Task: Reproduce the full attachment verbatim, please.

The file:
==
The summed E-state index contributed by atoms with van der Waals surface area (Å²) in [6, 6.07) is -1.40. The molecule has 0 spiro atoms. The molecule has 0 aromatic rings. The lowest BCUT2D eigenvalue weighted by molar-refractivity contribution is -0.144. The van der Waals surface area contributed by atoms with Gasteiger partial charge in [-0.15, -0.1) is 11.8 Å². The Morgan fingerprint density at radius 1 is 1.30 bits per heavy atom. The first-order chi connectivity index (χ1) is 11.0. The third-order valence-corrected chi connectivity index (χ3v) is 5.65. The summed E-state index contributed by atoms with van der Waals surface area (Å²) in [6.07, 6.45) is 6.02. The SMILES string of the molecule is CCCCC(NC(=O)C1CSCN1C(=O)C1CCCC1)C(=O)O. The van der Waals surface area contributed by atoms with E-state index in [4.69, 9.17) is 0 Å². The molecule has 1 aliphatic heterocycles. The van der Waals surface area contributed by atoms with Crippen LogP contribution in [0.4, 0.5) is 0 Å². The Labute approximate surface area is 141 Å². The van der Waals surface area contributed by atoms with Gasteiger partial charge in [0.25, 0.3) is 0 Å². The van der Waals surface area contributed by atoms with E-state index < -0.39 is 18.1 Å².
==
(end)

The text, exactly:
The summed E-state index contributed by atoms with van der Waals surface area (Å²) in [6, 6.07) is -1.40. The molecule has 0 spiro atoms. The molecule has 0 aromatic rings. The lowest BCUT2D eigenvalue weighted by molar-refractivity contribution is -0.144. The van der Waals surface area contributed by atoms with Gasteiger partial charge in [-0.15, -0.1) is 11.8 Å². The Morgan fingerprint density at radius 1 is 1.30 bits per heavy atom. The first-order chi connectivity index (χ1) is 11.0. The third-order valence-corrected chi connectivity index (χ3v) is 5.65. The summed E-state index contributed by atoms with van der Waals surface area (Å²) in [6.07, 6.45) is 6.02. The SMILES string of the molecule is CCCCC(NC(=O)C1CSCN1C(=O)C1CCCC1)C(=O)O. The van der Waals surface area contributed by atoms with E-state index in [4.69, 9.17) is 0 Å². The molecule has 1 aliphatic heterocycles. The van der Waals surface area contributed by atoms with Crippen LogP contribution in [0.4, 0.5) is 0 Å². The Labute approximate surface area is 141 Å². The van der Waals surface area contributed by atoms with Gasteiger partial charge in [0.25, 0.3) is 0 Å². The van der Waals surface area contributed by atoms with E-state index < -0.39 is 18.1 Å².